Obviously the word “family” is complicated and painful for all children in care because, irrespective of the circumstances, all of them are united by one simple truth – they are not living with theirs.

Images of “perfect” families abound in popular culture – films, books, even TV adverts, constantly bombard these kids (and, let’s face it, all of us) with idealised versions of what a family “should” be like.  Sure, siblings may argue but they make up in the end, or come together when they need each other – blood is thicker than water and blah, cliche, blah.

Sure, fictional parents can be “flawed” and make mistakes but fuck – look how emotionally intelligent they are – they will come good in the space of a couple of hours.  Or, in the case of an advert, 15 seconds.

Of course, hardly anyone (read no one) has a family like this.  But most people have something that rubs a long in a relatively (pun intended) bearable way – ordinary dysfunction rather than extraordinary.  Most people have a family that, while it may be problematic, they would rather have than not have.  The kids I work with do not have such good fortune and certainly can’t trust anything professionals or adults might try to do to alleviate this.  So they do what they can to create their own family.

I had a conversation with a 17-yr-old girl, Jennifer, the other day which caused me to think about this a great deal. I don’t look after her – she is a friend, sometimes girlfriend, and generally part of, a group of young people – mainly boys – who are either residents or ex-residents of the home I currently work in.

In short, she had to move out of her dad’s because he punched her in the face – and not for the first time.  She was placed by social services in a supported “semi-independence” place.  She started a relationship with a lad.  A troubled lad, who you may have empathy for, but that wouldn’t stop you being devastated if your daughter brought him home.   After about a week (seriously) she gave up her perfectly okay accommodation – from which she would have been given a council tenancy – to move in with Terry.  To be precise, into his housing association flat, which has no furniture, apart from a mattress, rarely has power and between four and five other people unofficially living there.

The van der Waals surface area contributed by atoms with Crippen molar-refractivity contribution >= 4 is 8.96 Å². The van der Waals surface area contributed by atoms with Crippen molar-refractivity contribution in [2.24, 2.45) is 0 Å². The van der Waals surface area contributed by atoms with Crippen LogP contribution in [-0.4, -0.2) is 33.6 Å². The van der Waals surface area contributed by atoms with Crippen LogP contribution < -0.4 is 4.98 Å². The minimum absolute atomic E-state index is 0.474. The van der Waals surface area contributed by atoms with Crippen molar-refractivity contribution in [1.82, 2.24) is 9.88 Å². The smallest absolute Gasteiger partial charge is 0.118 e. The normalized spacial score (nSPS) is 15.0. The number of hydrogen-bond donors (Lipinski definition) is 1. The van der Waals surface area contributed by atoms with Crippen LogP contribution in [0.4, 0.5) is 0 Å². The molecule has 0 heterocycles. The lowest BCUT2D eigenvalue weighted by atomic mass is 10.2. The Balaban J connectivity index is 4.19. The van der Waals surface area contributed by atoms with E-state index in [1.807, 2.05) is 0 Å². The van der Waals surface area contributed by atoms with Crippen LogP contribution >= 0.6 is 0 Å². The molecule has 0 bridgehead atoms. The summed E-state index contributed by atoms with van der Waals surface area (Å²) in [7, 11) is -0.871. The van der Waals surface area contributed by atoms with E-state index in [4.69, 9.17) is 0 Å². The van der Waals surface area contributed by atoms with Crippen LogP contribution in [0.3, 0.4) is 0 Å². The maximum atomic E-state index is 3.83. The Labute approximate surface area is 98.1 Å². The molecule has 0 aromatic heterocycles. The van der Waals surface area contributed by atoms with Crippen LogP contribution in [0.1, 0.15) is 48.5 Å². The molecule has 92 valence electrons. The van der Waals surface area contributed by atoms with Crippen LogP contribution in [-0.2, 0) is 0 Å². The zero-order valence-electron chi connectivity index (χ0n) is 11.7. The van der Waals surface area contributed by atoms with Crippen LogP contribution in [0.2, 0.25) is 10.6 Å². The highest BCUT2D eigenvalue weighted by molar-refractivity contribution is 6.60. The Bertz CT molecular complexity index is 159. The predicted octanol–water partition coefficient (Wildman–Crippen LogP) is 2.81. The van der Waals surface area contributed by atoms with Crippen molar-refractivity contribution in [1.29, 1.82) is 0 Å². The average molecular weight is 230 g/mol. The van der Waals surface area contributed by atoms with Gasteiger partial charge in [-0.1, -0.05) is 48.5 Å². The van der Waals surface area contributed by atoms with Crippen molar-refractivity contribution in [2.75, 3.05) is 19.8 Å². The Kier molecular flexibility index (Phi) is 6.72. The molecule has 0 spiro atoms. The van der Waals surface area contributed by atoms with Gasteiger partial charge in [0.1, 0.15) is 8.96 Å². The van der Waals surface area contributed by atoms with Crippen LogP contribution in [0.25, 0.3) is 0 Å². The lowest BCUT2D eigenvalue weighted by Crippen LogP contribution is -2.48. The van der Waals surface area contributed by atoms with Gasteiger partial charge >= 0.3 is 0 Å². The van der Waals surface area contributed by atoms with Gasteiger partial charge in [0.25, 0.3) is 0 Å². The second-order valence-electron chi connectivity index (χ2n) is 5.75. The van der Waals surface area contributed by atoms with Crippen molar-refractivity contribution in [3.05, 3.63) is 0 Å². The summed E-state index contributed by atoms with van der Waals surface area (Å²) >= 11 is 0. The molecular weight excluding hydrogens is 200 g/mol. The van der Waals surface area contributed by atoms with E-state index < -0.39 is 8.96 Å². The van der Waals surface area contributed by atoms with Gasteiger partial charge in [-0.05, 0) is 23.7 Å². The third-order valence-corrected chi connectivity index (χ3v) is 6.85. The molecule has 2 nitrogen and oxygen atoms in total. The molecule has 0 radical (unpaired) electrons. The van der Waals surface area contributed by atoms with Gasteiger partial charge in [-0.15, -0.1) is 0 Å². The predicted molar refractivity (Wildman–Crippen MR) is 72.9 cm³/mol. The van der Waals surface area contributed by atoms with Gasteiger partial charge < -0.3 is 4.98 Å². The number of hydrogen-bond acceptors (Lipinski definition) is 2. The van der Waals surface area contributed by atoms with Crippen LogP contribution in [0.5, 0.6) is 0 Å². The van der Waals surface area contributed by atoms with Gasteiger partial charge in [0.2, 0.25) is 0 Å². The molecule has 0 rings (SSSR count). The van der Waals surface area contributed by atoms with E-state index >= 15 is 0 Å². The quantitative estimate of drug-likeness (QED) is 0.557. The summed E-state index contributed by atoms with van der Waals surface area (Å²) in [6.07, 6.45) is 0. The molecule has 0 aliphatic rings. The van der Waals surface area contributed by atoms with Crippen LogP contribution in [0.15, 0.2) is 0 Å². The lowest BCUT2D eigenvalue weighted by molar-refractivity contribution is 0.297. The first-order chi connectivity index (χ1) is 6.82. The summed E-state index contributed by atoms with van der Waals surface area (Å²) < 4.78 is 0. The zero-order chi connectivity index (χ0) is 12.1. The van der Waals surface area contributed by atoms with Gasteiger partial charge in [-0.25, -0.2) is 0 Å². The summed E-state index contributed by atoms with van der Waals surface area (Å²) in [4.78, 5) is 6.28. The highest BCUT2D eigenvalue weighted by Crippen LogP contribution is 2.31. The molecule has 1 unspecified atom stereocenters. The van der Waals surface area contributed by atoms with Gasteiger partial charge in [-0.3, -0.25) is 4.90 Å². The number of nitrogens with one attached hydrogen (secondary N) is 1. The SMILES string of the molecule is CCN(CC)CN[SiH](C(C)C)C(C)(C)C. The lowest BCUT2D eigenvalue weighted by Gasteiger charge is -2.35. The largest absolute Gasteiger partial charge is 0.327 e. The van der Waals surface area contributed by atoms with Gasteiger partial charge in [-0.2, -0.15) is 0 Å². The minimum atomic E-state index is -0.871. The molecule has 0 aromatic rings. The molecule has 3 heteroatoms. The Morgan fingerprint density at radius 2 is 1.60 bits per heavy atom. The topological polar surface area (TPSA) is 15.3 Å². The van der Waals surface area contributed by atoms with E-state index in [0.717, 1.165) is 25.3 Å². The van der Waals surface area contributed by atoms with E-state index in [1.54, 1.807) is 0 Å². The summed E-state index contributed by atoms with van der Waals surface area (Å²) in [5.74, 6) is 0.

The other day she came to the home, with spirit crushing predictability she had split up with Terry.  For reasons not clear to me, Terry and his (and her) friends were accusing her of being “a snake” and making threats of violence.   She was homeless.  Social services had given her travel money to get to her mother’s, who lives 300 miles away and who she has not seen for seven years.  Understandably she was distressed.

I tried to help her as much as I could, finding out train and coach times, letting her use the phone and by letting her talk.   She said she planned to get a job and as soon as she could afford it – move back.  I gently questioned why she wanted to move back – she said “because everyone is here”.  I pointed out that her friends were not really behaving like friends, she had fallen out with all of them but Steve and he was moving soon.  I genuinely couldn’t understand why Jennifer wanted to return and thought a fresh start – even in undesirable circumstances – would be a positive choice.   But Jen said simply: “They’re my fam’.”

The impermanence of these relationships never occured to her.  From Jen’s point-of-view they may argue and fight but, in the end, they stick together – like a family.    She has to believe this because she has nothing else.

I like Jennifer a lot, she is good natured and bright.  I hope she realises she is wrong.  I hope she finds the family she deserves.